Well, Anthony didn't comment on any of the science that was in the paper or the press release. Either he didn't read it or, at least as likely, he didn't understand what he read. He did complain about the pictures, which is more at his level. (I once had someone complain that there weren't enough coloured pictures in scientific journals. I figured their normal reading was comics.) Anthony's complaint was that the press release about the paper had photos of dried up lakes and riverbeds to illustrate the drought. This seems to be what one of his "few caveats" referred to. (Does Anthony know what a caveat is?) Anthony would have preferred a photo of Lake Oroville full to the brim. Until January that lake was also dried up, but it has since filled with water. I don't know why he would want an article about drought to have a picture of a filled reservoir. That's a mystery that I've yet to fathom.
Next Anthony put up a chart showing major droughts in the West - not just California. That seems to be the remainder of his "few caveats". It's a favourite chart of Anthony's, which is odd because it was based on data from tree rings. Anthony Watts knows that his climate conspiracy theorists put all their faith in data from tree rings - um not! Also why Anthony would want to show a chart of the West, not just California, is a mystery. The bigger mystery though (because the West encompasses California) is why he would show a chart that only goes up to 2003. Why does he want to hide the last twelve years? (His chart is wrongly labeled too, indicating it only goes to 2000 when it should state it goes to 2003.) The answer might lie in what's happened in the last fourteen years. Not just California, but much of the West has been in drought a lot of that time.
Below is an animated chart which has the version that Anthony showed together with his notation, and on which I've marked the percentage of the West that is now in drought. The chart is based on data from Cook et al 2004 and it only goes to 2003. That means that the plot that Anthony shows doesn't include most of the current drought years.
To give you some idea of what conditions have been like since the period Anthony's chart covers, below is a chart showing the percentage of USA West that was in drought from 2000 to 2016, using data from the US Drought Monitor:
And below is an animated map just showing the pattern of drought at the end of March each year, from 2004 to 2016 - again from the US Drought Monitor:
There are many WUWT puzzles - here are two more:
- Why would Anthony Watts want to pretend that drought isn't a problem?
- Why would he not be wanting to find out more about it's causes and the likelihood of future occurrences?
It's one thing to be a climate conspiracy theorist and reject everything scientific. The fact that Anthony would rather see seas rise a couple of meters this century than accept science is one thing. However this research isn't about something that affects people far from Anthony's home (like Miami and Bangladesh sinking beneath the sea). This research is about the part of the world that Anthony and his family live in.
Doesn't he care whether he'll have water this year or next? Doesn't he care whether his home state can continue to produce food? Is denial so important to him that he'd rather see his home state dry up completely rather than consider that science might help alleviate the problem?
From the WUWT commentsMost of the people commenting seem to be not just denying science, they are denying weather. There's no drought as far as many of them are concerned. And it was hotter way back when, in their flawed memories. Just so you can compare, here is a chart of the average annual temperatures in California from 1895 to the present - from NOAA. You can see how much hotter it's been in this latest period of drought:
Compare the above with the memories of emsnews:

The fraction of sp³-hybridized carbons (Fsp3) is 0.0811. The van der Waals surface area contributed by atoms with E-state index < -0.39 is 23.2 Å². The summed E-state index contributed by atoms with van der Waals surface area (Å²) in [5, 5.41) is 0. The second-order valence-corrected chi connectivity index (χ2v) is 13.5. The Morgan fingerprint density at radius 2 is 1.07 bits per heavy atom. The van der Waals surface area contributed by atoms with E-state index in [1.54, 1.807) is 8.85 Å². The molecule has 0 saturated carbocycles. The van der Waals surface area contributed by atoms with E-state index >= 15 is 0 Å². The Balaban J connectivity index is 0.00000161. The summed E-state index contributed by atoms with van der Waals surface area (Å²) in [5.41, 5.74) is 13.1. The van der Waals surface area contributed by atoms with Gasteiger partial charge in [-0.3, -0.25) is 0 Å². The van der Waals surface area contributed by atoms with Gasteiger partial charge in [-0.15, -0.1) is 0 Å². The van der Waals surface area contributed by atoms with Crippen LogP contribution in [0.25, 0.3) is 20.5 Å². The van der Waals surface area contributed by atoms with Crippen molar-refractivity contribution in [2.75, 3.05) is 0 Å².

April 3, 2016 at 5:57 am
I grew up out there in the desert Southwest including California. The 1950’s were hot and dry! I remember the military base in the Death Valley region when I was very young. We were all warned to not stand with the sun in our face lest the heat warm our feet through the sneakers and burn our feet including, melting our shoes.
My father dug pits in the ground and covered these over for us to play in out of the hot sun! Then the 1960’s came and it was cold, cold at night to the point I bought a bunch of old fur coats from Value Village and made blankets out of these since my hippie hovel had no heating system (no one needed it during the previous 1920-1960 warm cycle!).
jim Steele is a climate conspiracy theorist who has some fantasy that it was hotter in the 1930s than the 2010s:
April 2, 2016 at 4:31 pm
Diffenbaugh is a relentless alarmist. But that is what gets funded. Diffenbaugh blamed drought on warmer temperatures but doesn’t tell you that maximum temperatures in most of California have cooled since the 1930s as shown in this published illustrations http://landscapesandcycles.net/image/103207378.png
Rising minimum temperatures have little, if any effect on drought.
There is no average precipitation in California. El Nino and La NIna cause precip to bound between extremes and there is no trend as determined by Blue Oak tree ring. http://landscapesandcycles.net/image/103367298_scaled_608x228.jpgHe's wrong. The average maximum has been a lot higher lately. (Jim did an Anthony Watts and hid the latest data. His trend map stops nine years ago, in 2007.):
As usual, various conspiracy theories are put forward. Lots of people joined Taylor Pohlman in his conspiracy theory:
April 2, 2016 at 5:04 pmNone of the little "climate hoaxers" thought to read the paper. I don't think it would make any difference. Conspiracy theorists are immune to reason. Anyway, for those of you who don't as a rule favour a conspiracy theory over a rational explanation, the authors explain their choice of period in the paper:
“Between 1949 and 2015…”. Could it be he left out the 30’s because of the ‘inconvenient’ amount of heat then? At least he has an excuse for leaving out the 1850’s, presumably lack of data, but no such excuse for bisecting the twentieth.
Whereas the NCDC precipitation and temperature data sets extend as far back as 1895, the R1 reanalysis begins in 1948, and so we restricted our analysis to the overlapping set of full October-May “cool season” periods between 1949 and 2015 (October 1948 through May 1949, October 1949 through May 1950, etc).
References and further reading
- Rise of the ridiculously resilient ridge: California drought patterns becoming more common - press release at ScienceDaily.com
- The Rise of the Ridiculously Resilient Ridge - blog article about the paper by the lead author, Daniel Swain
Cook, Edward R., Connie A. Woodhouse, C. Mark Eakin, David M. Meko, and David W. Stahle. "Long-term aridity changes in the western United States." Science 306, no. 5698 (2004): 1015-1018. DOI: 10.1126/science.1102586 (pdf here)
Human influence on the Californian drought - HotWhopper article, October 2014